The drugs death summit in Glasgow may not take place this year because of the General election.

Last month UK Crime and Policing Minister Kit Malthouse agreed the UK Government would hold a summit in the city as proposed by the Evening Times in July.

Mr Malthouse said it should take place before Christmas. Now however the Home Office is stating “in the near future”

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The Scottish Government has committed to attending and hosting a summit following our call after the latest drug death figures showed a 40% increase in Glasgow to record levels. Last year 290 people died from a drug related death.

The Evening Times called on all levels of government to meet in the city with organisations on the front line to develop a strategy to improve treatment and save lives.

Glasgow City Council leader, Susan Aitken, has also written to Priti Patel, Home Secretary seeking a commitment to a date before the end of the year.

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Bu the summit could be put on hold while the election campaign takes place.

The Evening Times asked the Home Office for the latest update on the summit.

The Home Office said: “At a meeting of the Scottish Affairs Select Committee on 23 October, Crime, Policing and Fire Minister Kit Malthouse proposed to hold a UK-wide drug summit in Glasgow in the near future.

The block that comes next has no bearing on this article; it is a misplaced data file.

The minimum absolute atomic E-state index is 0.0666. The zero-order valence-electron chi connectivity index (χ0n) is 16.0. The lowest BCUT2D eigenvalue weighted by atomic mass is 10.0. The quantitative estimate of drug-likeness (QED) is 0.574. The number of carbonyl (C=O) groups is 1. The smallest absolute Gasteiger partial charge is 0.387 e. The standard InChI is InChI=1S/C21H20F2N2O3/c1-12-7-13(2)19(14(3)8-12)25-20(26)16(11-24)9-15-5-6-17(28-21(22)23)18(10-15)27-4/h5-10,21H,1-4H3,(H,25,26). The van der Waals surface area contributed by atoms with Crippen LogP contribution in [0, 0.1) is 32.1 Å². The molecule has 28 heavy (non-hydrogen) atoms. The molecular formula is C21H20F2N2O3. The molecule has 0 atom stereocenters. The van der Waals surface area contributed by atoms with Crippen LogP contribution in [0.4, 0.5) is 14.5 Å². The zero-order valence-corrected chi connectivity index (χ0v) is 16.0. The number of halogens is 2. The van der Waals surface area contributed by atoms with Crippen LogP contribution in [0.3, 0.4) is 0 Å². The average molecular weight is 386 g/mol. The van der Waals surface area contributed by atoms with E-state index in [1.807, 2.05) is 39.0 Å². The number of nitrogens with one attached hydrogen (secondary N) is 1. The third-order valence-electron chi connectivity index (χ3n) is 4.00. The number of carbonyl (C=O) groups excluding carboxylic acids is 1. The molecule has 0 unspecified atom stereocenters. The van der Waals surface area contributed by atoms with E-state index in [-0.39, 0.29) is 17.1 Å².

“As is standard practice, following the general election it will be a matter for any new government to set out its approach.”

Scottish Government said: “We want the summit to take place as soon as practicable and we are keen to ensure that the UK Government can participate in it, alongside experts and people with lived experience.”

Susan Aitken, leader of Glasgow City Council, said: “I welcomed at the time Mr Malthouse’s indication that the UK Government was willing to engage with Glasgow on this hugely important issue. That remains the case.

“However, there is an urgency here. We are talking about people’s lives. We cannot allow the General Election to become a barrier to potentially unblocking the logjam to action or indeed allow it to become an excuse for inaction.

“Given this invitation was extended in the summer there is no reason why preparations cannot go ahead in the interim and I would hope the Home Office is able to commit to ministerial attendance.”